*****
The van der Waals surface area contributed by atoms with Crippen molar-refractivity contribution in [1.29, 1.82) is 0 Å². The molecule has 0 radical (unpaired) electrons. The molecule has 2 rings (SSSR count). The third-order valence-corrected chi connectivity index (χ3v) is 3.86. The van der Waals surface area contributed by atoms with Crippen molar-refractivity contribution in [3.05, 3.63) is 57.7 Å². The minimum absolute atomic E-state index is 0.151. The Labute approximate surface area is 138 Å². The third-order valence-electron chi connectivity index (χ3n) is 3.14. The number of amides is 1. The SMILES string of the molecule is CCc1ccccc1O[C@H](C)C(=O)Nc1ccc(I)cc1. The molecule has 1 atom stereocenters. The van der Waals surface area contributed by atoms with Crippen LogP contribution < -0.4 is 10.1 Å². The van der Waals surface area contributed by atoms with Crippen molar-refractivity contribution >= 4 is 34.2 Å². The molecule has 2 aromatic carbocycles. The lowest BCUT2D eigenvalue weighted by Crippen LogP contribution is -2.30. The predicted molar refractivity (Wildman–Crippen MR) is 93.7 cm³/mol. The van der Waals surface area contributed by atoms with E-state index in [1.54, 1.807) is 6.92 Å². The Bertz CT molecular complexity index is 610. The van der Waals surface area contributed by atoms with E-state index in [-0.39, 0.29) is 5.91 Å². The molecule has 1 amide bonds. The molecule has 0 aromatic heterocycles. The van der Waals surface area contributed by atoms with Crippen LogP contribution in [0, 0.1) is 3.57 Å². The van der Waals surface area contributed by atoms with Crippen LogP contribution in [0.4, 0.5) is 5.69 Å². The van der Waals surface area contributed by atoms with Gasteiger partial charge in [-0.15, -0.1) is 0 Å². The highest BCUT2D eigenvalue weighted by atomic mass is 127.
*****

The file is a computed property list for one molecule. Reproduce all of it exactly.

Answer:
The van der Waals surface area contributed by atoms with Crippen molar-refractivity contribution in [1.29, 1.82) is 0 Å². The molecule has 0 radical (unpaired) electrons. The molecule has 2 rings (SSSR count). The third-order valence-corrected chi connectivity index (χ3v) is 3.86. The van der Waals surface area contributed by atoms with Crippen molar-refractivity contribution in [3.05, 3.63) is 57.7 Å². The minimum absolute atomic E-state index is 0.151. The Labute approximate surface area is 138 Å². The third-order valence-electron chi connectivity index (χ3n) is 3.14. The number of amides is 1. The SMILES string of the molecule is CCc1ccccc1O[C@H](C)C(=O)Nc1ccc(I)cc1. The molecule has 1 atom stereocenters. The van der Waals surface area contributed by atoms with Crippen LogP contribution < -0.4 is 10.1 Å². The van der Waals surface area contributed by atoms with Crippen molar-refractivity contribution >= 4 is 34.2 Å². The molecule has 2 aromatic carbocycles. The lowest BCUT2D eigenvalue weighted by Crippen LogP contribution is -2.30. The predicted molar refractivity (Wildman–Crippen MR) is 93.7 cm³/mol. The van der Waals surface area contributed by atoms with E-state index in [1.54, 1.807) is 6.92 Å². The Bertz CT molecular complexity index is 610. The van der Waals surface area contributed by atoms with E-state index in [-0.39, 0.29) is 5.91 Å². The molecule has 1 amide bonds. The molecule has 0 aromatic heterocycles. The van der Waals surface area contributed by atoms with Crippen LogP contribution in [0, 0.1) is 3.57 Å². The van der Waals surface area contributed by atoms with Crippen LogP contribution in [0.4, 0.5) is 5.69 Å². The van der Waals surface area contributed by atoms with Gasteiger partial charge in [-0.15, -0.1) is 0 Å². The highest BCUT2D eigenvalue weighted by atomic mass is 127.